Availability Groups And Failover Cluster Instances

Derik Hammer digs into a more complex architecture for HA+DR:

The Availability Group will handle the data synchronization between the data centers. Asynchronous mode is recommend due to potential network latency hindering primary site performance. With the combination of these two features, you meet HA with the FCI’s automatic failover locally and DR with manual failover of the Availability Group between sites.

Derik’s conclusion is important:  this isn’t the type of thing a brand new accidental DBA should try to build; there are a lot of moving parts here.  But if you want a robust solution and have the support people available to handle the relative complexity, this is a good option.

SQL Server Express Images In Azure

Kevin Feasel



Microsoft now offers an Azure image for SQL Server Express:

We just announced that we added images for SQL Server Express with Tools 2014, 2012, and 2008R2 in the Azure Gallery. SQL Server Express is a free version of SQL Server that you can use for dev/test and for web and mobile apps with lightweight relational database needs.

I’m not the world’s biggest fan of Express edition, but if you’re cost-conscious enough, this might be a nice move for you.

Read-Only AG Routing

John Handra shows how to configure read-only routing on an Availability Group:

NOTE: SQL Server 2016 introduces load-balancing across the secondary replicas in your AlwaysOn Availability Group. To utilize this feature, the above routing list will need to be modified so that SQL Server directs incoming read-only connections across the servers you choose to be load-balanced. You will have to use nested parentheses around the server instances you want to be part of the load-balanced group.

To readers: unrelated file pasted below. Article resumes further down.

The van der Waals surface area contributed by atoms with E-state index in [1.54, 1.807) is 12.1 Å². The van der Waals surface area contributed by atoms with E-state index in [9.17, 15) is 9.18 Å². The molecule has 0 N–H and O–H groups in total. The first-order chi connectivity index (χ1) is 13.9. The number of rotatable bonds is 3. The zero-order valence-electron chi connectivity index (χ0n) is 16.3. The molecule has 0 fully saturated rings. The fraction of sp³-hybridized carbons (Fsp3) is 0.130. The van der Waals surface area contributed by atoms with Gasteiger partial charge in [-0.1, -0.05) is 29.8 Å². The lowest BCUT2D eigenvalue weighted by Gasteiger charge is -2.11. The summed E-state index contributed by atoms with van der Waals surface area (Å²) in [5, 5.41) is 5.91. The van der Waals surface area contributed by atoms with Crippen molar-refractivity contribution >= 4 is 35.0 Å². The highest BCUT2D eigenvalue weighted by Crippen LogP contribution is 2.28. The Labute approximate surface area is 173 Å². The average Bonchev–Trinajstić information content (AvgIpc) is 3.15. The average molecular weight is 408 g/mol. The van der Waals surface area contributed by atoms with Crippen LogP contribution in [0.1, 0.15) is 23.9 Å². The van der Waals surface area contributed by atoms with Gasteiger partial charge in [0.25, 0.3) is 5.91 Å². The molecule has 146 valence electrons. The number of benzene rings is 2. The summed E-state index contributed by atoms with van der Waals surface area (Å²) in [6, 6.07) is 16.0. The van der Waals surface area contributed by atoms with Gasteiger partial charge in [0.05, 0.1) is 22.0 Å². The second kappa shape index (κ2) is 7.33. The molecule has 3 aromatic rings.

Read-only routing requires some additional setup and possibly load changes, but it can give you a nice performance gain by off-loading some of your read requests.

Widening Indexed Identity Columns

Aaron Bertrand shows what happens when you try to widen an identity integer column associated with an index or computed column:

Summary: We will need to drop and re-create any indexes, clustered or not, that reference the IDENTITY column – in the key or the INCLUDE. If the IDENTITY column is part of the clustered index, this means all indexes, since they will all reference the clustering key by definition. And disabling them isn’t enough.

Getting column sizes right at the beginning is your best bet.  Stay tuned for other alternatives.

Shot Charts

Jason Thomas shows us how to create an NBA-style shot chart using Power BI:

My entry is an analysis of the first 35 games played by Stephen Curry from the Golden State Warriors in NBA. The main feature of the entry is a Shot chart which shows the position from which he attempted his shots and the color denotes whether he made or missed it.

Jason also asks you to vote on his contest entry if you think it’s good.


Sometimes, Michael J. Swart says, it’s better to just do it: